Figure 21: Viewing Pages as a Specific User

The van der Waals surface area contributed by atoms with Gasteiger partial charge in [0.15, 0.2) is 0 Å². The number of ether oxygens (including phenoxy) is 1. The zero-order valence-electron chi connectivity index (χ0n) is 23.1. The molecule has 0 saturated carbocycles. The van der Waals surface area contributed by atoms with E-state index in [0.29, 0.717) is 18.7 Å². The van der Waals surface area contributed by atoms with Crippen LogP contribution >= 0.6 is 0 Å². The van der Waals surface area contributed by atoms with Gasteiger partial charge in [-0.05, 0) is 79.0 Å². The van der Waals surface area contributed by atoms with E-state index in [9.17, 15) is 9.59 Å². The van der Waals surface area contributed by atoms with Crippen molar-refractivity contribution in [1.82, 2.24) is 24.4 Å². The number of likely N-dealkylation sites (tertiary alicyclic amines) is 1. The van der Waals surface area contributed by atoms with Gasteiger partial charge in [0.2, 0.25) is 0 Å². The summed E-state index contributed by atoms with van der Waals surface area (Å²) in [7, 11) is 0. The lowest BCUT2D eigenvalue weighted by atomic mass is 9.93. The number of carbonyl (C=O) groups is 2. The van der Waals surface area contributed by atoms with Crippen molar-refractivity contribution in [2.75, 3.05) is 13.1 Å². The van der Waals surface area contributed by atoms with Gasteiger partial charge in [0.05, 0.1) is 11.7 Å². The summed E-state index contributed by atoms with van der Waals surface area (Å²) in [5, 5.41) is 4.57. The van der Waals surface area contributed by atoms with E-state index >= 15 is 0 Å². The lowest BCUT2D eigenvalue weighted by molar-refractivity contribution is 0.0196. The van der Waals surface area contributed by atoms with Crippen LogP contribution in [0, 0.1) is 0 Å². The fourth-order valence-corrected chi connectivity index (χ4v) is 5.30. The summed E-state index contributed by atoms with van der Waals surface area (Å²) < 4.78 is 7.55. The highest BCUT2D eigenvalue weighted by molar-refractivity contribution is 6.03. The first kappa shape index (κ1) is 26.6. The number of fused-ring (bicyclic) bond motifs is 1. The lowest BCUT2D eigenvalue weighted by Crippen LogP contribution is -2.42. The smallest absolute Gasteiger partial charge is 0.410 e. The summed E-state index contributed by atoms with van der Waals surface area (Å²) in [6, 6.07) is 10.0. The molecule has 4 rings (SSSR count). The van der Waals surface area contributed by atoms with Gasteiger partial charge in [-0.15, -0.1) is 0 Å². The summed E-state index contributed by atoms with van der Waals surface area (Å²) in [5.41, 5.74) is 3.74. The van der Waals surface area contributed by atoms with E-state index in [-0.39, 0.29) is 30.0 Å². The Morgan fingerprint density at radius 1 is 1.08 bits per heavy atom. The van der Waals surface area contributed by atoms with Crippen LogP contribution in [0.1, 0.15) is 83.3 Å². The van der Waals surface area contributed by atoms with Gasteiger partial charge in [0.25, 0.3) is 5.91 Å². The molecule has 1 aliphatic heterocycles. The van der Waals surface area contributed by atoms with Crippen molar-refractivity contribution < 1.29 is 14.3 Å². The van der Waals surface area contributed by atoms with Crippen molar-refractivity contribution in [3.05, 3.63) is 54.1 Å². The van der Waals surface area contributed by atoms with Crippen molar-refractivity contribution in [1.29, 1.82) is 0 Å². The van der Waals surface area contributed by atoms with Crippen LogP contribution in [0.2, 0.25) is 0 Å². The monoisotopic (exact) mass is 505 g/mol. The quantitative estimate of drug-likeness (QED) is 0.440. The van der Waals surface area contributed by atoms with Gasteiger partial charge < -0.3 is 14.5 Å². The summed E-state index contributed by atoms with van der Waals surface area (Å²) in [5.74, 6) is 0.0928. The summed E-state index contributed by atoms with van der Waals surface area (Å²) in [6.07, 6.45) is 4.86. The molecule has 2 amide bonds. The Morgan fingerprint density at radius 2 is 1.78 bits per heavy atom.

and Frontpage [19] provide a WYSIWYG interface for creating Web pages. However, they are mainly used for creating static Web pages, and the backend application server and database have to be developed separately. Our system take these systems a step further by providing WYSIWYG development not only for Web pages, but also for application logic and backend database development. Zoho Creator [13], CogHead [11], App2You [2] DabbleDB [14], and Wyaworks [36] provide developers with a form-oriented, dragand-drop interface to build data driven Web applications. Salesforce [33], QuickBase [32] and Instant Application Platform (IAP) [21] provides extensive solution libraries for developers to customize applications to fit their business requirements. While a few of these systems provide a WYSIWYG environment, and most of them do not require developers to edit the database schema directly, they do not provide an abstraction for complex schemas, including n-way relationships and aggregation, and complex views including joins, aggregations and nesting. Ning [27] is a website that allows developers to create and customize their own social network portal. While simple customization can be performed using templates, more sophisticated customization involving new entities and relationships requires explicit programming. JotSpot [23] is a related website that extends Wiki [35] with rich structured content, forms [3], and a WYSIWYG interface. However, it is not designed for general Web applications with multiple entities and complex relationships. There are also many other enterprise tools designed to improve developer productivity, e.g., SAP Visual Composer [12] and Oracle Forms [18]. While these tools are more powerful, they are mostly targeted towards professional developers.